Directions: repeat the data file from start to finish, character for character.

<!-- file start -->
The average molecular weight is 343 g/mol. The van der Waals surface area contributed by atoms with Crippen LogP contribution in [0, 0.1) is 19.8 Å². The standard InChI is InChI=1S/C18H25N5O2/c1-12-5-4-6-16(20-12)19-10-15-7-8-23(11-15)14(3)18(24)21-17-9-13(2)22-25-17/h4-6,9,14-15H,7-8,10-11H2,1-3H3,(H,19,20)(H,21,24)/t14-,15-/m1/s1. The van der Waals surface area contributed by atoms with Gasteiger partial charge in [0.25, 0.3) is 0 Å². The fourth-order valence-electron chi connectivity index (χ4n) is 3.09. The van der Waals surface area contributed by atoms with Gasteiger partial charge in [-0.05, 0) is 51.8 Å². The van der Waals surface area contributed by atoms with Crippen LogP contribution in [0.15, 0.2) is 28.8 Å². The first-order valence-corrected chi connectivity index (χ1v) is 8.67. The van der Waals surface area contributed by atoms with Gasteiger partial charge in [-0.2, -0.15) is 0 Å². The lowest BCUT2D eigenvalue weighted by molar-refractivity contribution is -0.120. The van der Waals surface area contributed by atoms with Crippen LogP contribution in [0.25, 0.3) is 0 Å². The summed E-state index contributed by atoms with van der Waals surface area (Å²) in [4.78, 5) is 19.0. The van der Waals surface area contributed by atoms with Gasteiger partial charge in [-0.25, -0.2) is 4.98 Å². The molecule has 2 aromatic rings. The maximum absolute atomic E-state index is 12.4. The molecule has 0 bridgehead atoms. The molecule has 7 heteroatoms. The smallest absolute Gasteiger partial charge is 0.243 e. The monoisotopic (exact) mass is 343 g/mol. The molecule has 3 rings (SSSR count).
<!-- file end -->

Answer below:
The average molecular weight is 343 g/mol. The van der Waals surface area contributed by atoms with Crippen LogP contribution in [0, 0.1) is 19.8 Å². The standard InChI is InChI=1S/C18H25N5O2/c1-12-5-4-6-16(20-12)19-10-15-7-8-23(11-15)14(3)18(24)21-17-9-13(2)22-25-17/h4-6,9,14-15H,7-8,10-11H2,1-3H3,(H,19,20)(H,21,24)/t14-,15-/m1/s1. The van der Waals surface area contributed by atoms with Gasteiger partial charge in [0.25, 0.3) is 0 Å². The fourth-order valence-electron chi connectivity index (χ4n) is 3.09. The van der Waals surface area contributed by atoms with Gasteiger partial charge in [-0.05, 0) is 51.8 Å². The van der Waals surface area contributed by atoms with Crippen LogP contribution in [0.15, 0.2) is 28.8 Å². The first-order valence-corrected chi connectivity index (χ1v) is 8.67. The van der Waals surface area contributed by atoms with Gasteiger partial charge in [-0.2, -0.15) is 0 Å². The lowest BCUT2D eigenvalue weighted by molar-refractivity contribution is -0.120. The van der Waals surface area contributed by atoms with Crippen LogP contribution in [0.25, 0.3) is 0 Å². The summed E-state index contributed by atoms with van der Waals surface area (Å²) in [4.78, 5) is 19.0. The van der Waals surface area contributed by atoms with Gasteiger partial charge in [-0.25, -0.2) is 4.98 Å². The molecule has 2 aromatic rings. The maximum absolute atomic E-state index is 12.4. The molecule has 0 bridgehead atoms. The molecule has 7 heteroatoms. The smallest absolute Gasteiger partial charge is 0.243 e. The monoisotopic (exact) mass is 343 g/mol. The molecule has 3 rings (SSSR count).